When the Steelcase Pyramid Campus
research facility reopens in the fall, it will be a different kind of learning arena.
Though the architectural pyramid-shaped landmark was operated by Steelcase researchers from 1989 to 2009, the state-of-the-art model shop and testing labs will be made available to schools and businesses located at The Pyramid as well current members, thanks to the innovative GR Makers, which plans to occupy the space by fall.
“We’ve long said there are three pillars to GR Makers - entrepreneurship, creative expression and, of course, education, and those are the core of what we’re about,” says GR Makers Vice President Samuel Bowles. “Education is something we’re very committed to and when we saw an opportunity to extend our reach and help more people, we thought that was an interesting opportunity, especially being so close to these kids.”
Currently, GR Makers operates an 8,500-square-foot open community lab space at 401 Hall Street in downtown Grand Rapids where they allow members access to a full prototyping studio, complete with tools like 3D printers, laser cutters, a CNC mill and other woodworking and power tools.
Bowles says learning through the physical act of building is an element of innovation often lost in our current public education system.
“One of the things we’re seeing in most schools is that shop classes disappeared, so kids aren’t afforded the opportunity to learn with their hands in the same way other generations have been able to,” Bowles says.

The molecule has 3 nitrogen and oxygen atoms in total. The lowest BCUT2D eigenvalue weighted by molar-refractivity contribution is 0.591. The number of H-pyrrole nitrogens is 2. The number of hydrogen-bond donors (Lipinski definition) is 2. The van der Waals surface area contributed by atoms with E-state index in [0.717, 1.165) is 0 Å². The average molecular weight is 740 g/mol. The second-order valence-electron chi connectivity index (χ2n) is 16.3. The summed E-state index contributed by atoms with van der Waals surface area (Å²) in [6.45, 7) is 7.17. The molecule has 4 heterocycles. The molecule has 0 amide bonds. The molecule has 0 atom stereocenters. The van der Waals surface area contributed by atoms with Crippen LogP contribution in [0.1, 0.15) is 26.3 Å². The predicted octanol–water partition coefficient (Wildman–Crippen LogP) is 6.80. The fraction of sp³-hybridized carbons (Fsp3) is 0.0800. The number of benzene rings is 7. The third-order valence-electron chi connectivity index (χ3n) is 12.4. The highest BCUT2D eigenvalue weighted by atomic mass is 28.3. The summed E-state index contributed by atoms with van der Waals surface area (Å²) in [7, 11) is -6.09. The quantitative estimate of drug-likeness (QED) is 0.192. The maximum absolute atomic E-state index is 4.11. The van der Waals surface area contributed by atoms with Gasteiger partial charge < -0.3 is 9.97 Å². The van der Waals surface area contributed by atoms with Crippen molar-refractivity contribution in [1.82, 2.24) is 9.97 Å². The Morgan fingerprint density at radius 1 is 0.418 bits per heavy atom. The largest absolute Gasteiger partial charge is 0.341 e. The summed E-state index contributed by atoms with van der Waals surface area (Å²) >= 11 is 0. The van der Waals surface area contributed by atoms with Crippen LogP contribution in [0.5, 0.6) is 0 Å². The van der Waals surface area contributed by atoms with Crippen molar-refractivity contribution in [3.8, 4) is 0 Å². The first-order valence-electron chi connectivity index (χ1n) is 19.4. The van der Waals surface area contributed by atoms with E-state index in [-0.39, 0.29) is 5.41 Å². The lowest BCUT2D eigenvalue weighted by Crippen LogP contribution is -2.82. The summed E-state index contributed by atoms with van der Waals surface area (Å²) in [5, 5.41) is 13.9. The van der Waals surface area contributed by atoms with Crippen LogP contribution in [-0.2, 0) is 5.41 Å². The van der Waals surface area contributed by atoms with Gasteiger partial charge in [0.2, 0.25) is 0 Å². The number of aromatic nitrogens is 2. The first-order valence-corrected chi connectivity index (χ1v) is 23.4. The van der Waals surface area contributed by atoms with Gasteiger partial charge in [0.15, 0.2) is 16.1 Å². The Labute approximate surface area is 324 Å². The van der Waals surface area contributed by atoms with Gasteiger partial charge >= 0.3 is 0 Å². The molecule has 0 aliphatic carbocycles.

The move to The Pyramid Campus is consistent with some of GR Makers other programming, like the summer camp for neighborhood school children that teaches them the chemistry of cooking, tie-dye science and the Grand Rapids Public Museum-hosted GR Maker Fair, which Bowles says was one of the public museum’s most attended events of last year.
Bowles says with the new Pyramid Campus location, GR Makers expects to make over $1,000,000 worth of tools available to up to 6,000 additional students and members. He says his team there is currently meeting with area educators to learn how to better tune new programming and curriculum to the needs of the students.
“We’re already beginning the process of defining what some of that looks like, but we’re also very much looking to connect with many of the local educational institutions to shape that,” Bowles says. “We’ve started and we want their input to make sure that what we’re moving forward with will be the best fit.”
More than anything else, GR Makers facilities strive to bring back the notion that sometimes failure is the best option, because it gives both our students and ourselves a reason to think differently the second (or third) time around.
“I think that our educational system has moved more and more toward teaching kids facts and teaching kids theory and not getting them in contact with real materials and real problems that allow them to experience some of the real challenges they’re going to face once they leave school; because we’ve done that we’re depriving them of really important lessons, lessons on how to fail,” says Bowles.
“Failure in school is a really, really bad thing, it’s something that comes back on a test and if you don’t succeed and if you don’t do it right, you can’t move on,” he says. “But in the real world, failure is something that helps you move on and we know if we can get kids in contact with real material to try something, fail, learn from it, and try again, we’re giving them lessons that just aren’t taught in classrooms.”
For more information, visit www.grmakers.com
Written by Anya Zentmeyer, Development News Editor
Images courtesy of Samuel Bowles/GR Makers